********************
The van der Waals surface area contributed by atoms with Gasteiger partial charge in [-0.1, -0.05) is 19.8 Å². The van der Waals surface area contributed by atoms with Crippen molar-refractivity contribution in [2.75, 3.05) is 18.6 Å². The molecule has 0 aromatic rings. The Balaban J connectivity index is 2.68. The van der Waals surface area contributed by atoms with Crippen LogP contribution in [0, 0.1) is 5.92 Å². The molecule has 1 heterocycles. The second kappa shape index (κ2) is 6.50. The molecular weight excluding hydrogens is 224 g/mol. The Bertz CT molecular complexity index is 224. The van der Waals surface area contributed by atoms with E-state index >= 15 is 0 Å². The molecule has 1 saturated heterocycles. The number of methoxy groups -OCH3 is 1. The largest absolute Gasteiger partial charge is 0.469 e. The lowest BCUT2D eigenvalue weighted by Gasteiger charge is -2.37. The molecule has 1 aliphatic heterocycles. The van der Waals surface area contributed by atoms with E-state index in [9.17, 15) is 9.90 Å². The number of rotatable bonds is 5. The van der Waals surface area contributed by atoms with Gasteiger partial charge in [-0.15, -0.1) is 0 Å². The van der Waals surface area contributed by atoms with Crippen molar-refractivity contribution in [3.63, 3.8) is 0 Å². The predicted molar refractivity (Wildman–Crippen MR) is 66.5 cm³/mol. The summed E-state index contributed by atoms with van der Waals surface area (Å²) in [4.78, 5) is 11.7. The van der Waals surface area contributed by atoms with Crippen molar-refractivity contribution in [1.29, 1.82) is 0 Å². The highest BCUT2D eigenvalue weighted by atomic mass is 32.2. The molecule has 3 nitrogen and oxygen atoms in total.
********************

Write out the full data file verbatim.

The van der Waals surface area contributed by atoms with Gasteiger partial charge in [-0.1, -0.05) is 19.8 Å². The van der Waals surface area contributed by atoms with Crippen molar-refractivity contribution in [2.75, 3.05) is 18.6 Å². The molecule has 0 aromatic rings. The Balaban J connectivity index is 2.68. The van der Waals surface area contributed by atoms with Crippen LogP contribution in [0, 0.1) is 5.92 Å². The molecule has 1 heterocycles. The second kappa shape index (κ2) is 6.50. The molecular weight excluding hydrogens is 224 g/mol. The Bertz CT molecular complexity index is 224. The van der Waals surface area contributed by atoms with E-state index >= 15 is 0 Å². The molecule has 1 saturated heterocycles. The number of methoxy groups -OCH3 is 1. The largest absolute Gasteiger partial charge is 0.469 e. The lowest BCUT2D eigenvalue weighted by Gasteiger charge is -2.37. The molecule has 1 aliphatic heterocycles. The van der Waals surface area contributed by atoms with E-state index in [9.17, 15) is 9.90 Å². The number of rotatable bonds is 5. The van der Waals surface area contributed by atoms with Gasteiger partial charge in [-0.15, -0.1) is 0 Å². The van der Waals surface area contributed by atoms with Crippen molar-refractivity contribution in [3.63, 3.8) is 0 Å². The predicted molar refractivity (Wildman–Crippen MR) is 66.5 cm³/mol. The summed E-state index contributed by atoms with van der Waals surface area (Å²) in [4.78, 5) is 11.7. The van der Waals surface area contributed by atoms with Crippen molar-refractivity contribution in [1.29, 1.82) is 0 Å². The highest BCUT2D eigenvalue weighted by atomic mass is 32.2. The molecule has 3 nitrogen and oxygen atoms in total.